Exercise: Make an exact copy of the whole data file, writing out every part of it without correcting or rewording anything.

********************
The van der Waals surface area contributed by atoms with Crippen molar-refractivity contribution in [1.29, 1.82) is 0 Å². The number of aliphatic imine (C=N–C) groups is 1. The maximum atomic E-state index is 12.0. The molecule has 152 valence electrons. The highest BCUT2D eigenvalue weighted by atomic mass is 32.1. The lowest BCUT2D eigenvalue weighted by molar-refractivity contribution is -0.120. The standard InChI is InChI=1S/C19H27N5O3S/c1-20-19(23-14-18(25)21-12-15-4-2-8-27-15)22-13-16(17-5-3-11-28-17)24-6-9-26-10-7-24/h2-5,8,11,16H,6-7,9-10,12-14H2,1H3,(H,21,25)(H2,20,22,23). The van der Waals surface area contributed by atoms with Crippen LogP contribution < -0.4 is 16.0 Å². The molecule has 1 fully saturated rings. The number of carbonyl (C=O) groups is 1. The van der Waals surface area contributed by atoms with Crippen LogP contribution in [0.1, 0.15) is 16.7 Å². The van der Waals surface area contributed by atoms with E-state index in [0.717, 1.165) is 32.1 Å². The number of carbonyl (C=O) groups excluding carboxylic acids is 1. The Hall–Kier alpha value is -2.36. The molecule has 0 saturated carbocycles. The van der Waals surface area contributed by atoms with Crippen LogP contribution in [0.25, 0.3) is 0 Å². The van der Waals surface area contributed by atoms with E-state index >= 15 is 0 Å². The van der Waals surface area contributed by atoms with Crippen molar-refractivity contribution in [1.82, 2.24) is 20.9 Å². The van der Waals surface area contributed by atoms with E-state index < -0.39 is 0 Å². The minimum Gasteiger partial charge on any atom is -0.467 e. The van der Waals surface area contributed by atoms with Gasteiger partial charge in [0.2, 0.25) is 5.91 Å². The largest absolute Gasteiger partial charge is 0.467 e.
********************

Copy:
The van der Waals surface area contributed by atoms with Crippen molar-refractivity contribution in [1.29, 1.82) is 0 Å². The number of aliphatic imine (C=N–C) groups is 1. The maximum atomic E-state index is 12.0. The molecule has 152 valence electrons. The highest BCUT2D eigenvalue weighted by atomic mass is 32.1. The lowest BCUT2D eigenvalue weighted by molar-refractivity contribution is -0.120. The standard InChI is InChI=1S/C19H27N5O3S/c1-20-19(23-14-18(25)21-12-15-4-2-8-27-15)22-13-16(17-5-3-11-28-17)24-6-9-26-10-7-24/h2-5,8,11,16H,6-7,9-10,12-14H2,1H3,(H,21,25)(H2,20,22,23). The van der Waals surface area contributed by atoms with Crippen LogP contribution < -0.4 is 16.0 Å². The molecule has 1 fully saturated rings. The number of carbonyl (C=O) groups is 1. The van der Waals surface area contributed by atoms with Crippen LogP contribution in [0.1, 0.15) is 16.7 Å². The van der Waals surface area contributed by atoms with E-state index in [0.717, 1.165) is 32.1 Å². The number of carbonyl (C=O) groups excluding carboxylic acids is 1. The Hall–Kier alpha value is -2.36. The molecule has 0 saturated carbocycles. The van der Waals surface area contributed by atoms with Crippen LogP contribution in [0.25, 0.3) is 0 Å². The van der Waals surface area contributed by atoms with E-state index >= 15 is 0 Å². The van der Waals surface area contributed by atoms with Crippen molar-refractivity contribution in [1.82, 2.24) is 20.9 Å². The van der Waals surface area contributed by atoms with E-state index < -0.39 is 0 Å². The minimum Gasteiger partial charge on any atom is -0.467 e. The van der Waals surface area contributed by atoms with Gasteiger partial charge in [0.2, 0.25) is 5.91 Å². The largest absolute Gasteiger partial charge is 0.467 e.